These are things that the world will remember once Mr. Adam finishes his first big achievement in the field he will take up for living (God Willing). Some other small details matter more to the family, both his grandparents –for example- note him as their first grandchild. I –personally- recognize him as my extra chance in life! If I fail to manage to be another Anders Hejlsberg/Martin Fowler, Scott Guthrie/Brad Abrams, or Scott Hanselman/Rob Conery/Phil Haack (still trying), Mr. Adam has a bigger chance; else wise, he’ll be digging his road as a notable figure in some different field (God Willing).

I feel that I was blessed with not just two more legs and hands, one more tongue and a couple of stronger eyes, extra more years to live, but also with an extra brain and superpowers. You can always upgrade your thinking methodologies, even reinvent the way you think completely, but you are always limited to your physical brain constraints that -although can be always stretched more and more- have their limits. Now I have an extra brain that can do pair thinking with me and reinvent the way things happen by the experiences he will be having on his own (God Willing).

So, this is to log that Mr. Adam (temporarily until he decides to replace that with “Eng.”, “Dr.”, and/or “Prof.”) has just finished implementing phase zero,  coming to existence!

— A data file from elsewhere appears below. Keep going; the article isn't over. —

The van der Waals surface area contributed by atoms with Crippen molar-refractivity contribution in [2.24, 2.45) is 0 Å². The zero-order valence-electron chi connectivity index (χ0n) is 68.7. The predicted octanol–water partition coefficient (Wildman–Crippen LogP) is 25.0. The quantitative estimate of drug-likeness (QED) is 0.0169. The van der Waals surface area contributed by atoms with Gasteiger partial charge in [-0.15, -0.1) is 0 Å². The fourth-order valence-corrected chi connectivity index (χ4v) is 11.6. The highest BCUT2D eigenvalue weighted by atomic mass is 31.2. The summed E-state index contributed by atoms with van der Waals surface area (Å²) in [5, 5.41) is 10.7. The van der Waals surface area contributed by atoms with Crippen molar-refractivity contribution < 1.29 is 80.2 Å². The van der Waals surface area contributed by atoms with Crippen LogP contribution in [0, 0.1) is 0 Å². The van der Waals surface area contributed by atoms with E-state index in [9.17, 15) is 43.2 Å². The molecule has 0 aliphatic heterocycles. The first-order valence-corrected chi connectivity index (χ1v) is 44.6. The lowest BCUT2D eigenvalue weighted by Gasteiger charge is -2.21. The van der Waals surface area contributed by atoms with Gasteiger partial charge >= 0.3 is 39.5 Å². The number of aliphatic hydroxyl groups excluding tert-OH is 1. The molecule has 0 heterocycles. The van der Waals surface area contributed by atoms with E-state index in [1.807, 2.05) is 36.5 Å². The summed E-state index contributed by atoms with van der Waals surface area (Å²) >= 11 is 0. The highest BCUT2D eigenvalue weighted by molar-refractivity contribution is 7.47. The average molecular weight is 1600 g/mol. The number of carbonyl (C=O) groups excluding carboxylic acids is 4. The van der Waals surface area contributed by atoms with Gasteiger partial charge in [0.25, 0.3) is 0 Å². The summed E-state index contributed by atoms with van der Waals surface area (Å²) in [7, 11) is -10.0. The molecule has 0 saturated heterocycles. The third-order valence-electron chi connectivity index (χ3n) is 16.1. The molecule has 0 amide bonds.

Few More Facts About Mr. Adam’s Arrival

  • The exact time of arrival to world is October 5, 2009, 10:30 AM Abu Dhabi Time, that’s 8:30 AM Cairo Local Time (CLT), 6:30 GMT.
  • Although born in Kornesh Hospital, Abu Dhabi, UAE, Mr. Adam holds the Egyptian nationality, just like his parents. He also inherits the Islam religion, which he will be (God Willing) discussed about as soon as starts making conversations, so that he practices it for the sake of belief, not inheritance!
  • Mr. Adam reached our world after hiding in a secret cafe for slightly less than 35 weeks, reaching our world at the weight of 2.25 Kg.
  • Mr. Adam has his email, Facebook and twitter accounts created on the day of arrival and moderated by parents. Soon (God Willing) he will be running those himself, and creating his own LinkedIn account on his own once he finishes his first school and starts a professional expert career simultaneously.
  • Mr. Adam has come with the message to make the world a a better place to live for humans, not to dominate the entire world ;-).
  • Since arrival, the protocol requires using the prefix “Mr.” when mentioning Mr. Adam’s name in conversations. Only tweets/categories, etc… are allowed exceptions due to technical/official nature. This prefix is temporary as per the relevant note above.